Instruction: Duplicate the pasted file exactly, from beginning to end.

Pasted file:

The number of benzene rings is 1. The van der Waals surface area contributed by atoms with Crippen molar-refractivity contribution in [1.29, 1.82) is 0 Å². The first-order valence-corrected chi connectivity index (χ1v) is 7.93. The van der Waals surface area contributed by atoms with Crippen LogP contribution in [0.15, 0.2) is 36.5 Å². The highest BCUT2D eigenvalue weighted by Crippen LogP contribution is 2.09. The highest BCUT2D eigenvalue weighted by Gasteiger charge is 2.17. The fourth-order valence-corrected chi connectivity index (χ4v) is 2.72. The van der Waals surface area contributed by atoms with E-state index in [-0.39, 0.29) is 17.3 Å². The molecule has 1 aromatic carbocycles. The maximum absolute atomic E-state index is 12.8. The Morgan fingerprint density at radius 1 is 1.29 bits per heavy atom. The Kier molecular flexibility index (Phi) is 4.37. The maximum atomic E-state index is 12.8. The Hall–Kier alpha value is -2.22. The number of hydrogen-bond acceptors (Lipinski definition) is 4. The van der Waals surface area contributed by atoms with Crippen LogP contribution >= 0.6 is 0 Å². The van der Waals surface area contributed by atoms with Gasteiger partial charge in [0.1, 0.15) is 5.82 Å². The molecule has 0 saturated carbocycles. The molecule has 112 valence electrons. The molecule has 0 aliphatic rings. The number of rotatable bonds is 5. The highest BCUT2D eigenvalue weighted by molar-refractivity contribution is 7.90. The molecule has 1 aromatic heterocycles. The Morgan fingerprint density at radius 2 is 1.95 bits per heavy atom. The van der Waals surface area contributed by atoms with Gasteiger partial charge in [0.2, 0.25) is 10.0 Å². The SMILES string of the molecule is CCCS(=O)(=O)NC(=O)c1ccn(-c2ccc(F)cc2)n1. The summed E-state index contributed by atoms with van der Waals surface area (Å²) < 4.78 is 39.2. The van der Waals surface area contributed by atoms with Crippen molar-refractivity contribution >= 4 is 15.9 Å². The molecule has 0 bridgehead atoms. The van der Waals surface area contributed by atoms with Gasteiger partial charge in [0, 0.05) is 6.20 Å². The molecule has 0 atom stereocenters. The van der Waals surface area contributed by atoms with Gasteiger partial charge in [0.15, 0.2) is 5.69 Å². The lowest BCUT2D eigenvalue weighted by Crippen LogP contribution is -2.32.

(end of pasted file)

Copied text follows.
The number of benzene rings is 1. The van der Waals surface area contributed by atoms with Crippen molar-refractivity contribution in [1.29, 1.82) is 0 Å². The first-order valence-corrected chi connectivity index (χ1v) is 7.93. The van der Waals surface area contributed by atoms with Crippen LogP contribution in [0.15, 0.2) is 36.5 Å². The highest BCUT2D eigenvalue weighted by Crippen LogP contribution is 2.09. The highest BCUT2D eigenvalue weighted by Gasteiger charge is 2.17. The fourth-order valence-corrected chi connectivity index (χ4v) is 2.72. The van der Waals surface area contributed by atoms with E-state index in [-0.39, 0.29) is 17.3 Å². The molecule has 1 aromatic carbocycles. The maximum absolute atomic E-state index is 12.8. The Morgan fingerprint density at radius 1 is 1.29 bits per heavy atom. The Kier molecular flexibility index (Phi) is 4.37. The maximum atomic E-state index is 12.8. The Hall–Kier alpha value is -2.22. The number of hydrogen-bond acceptors (Lipinski definition) is 4. The van der Waals surface area contributed by atoms with Crippen LogP contribution >= 0.6 is 0 Å². The van der Waals surface area contributed by atoms with Gasteiger partial charge in [0.1, 0.15) is 5.82 Å². The molecule has 0 saturated carbocycles. The molecule has 112 valence electrons. The molecule has 0 aliphatic rings. The number of rotatable bonds is 5. The highest BCUT2D eigenvalue weighted by molar-refractivity contribution is 7.90. The molecule has 1 aromatic heterocycles. The Morgan fingerprint density at radius 2 is 1.95 bits per heavy atom. The van der Waals surface area contributed by atoms with Gasteiger partial charge in [0.2, 0.25) is 10.0 Å². The SMILES string of the molecule is CCCS(=O)(=O)NC(=O)c1ccn(-c2ccc(F)cc2)n1. The summed E-state index contributed by atoms with van der Waals surface area (Å²) < 4.78 is 39.2. The van der Waals surface area contributed by atoms with Crippen molar-refractivity contribution >= 4 is 15.9 Å². The molecule has 0 bridgehead atoms. The van der Waals surface area contributed by atoms with Gasteiger partial charge in [0, 0.05) is 6.20 Å². The molecule has 0 atom stereocenters. The van der Waals surface area contributed by atoms with Gasteiger partial charge in [0.15, 0.2) is 5.69 Å². The lowest BCUT2D eigenvalue weighted by Crippen LogP contribution is -2.32.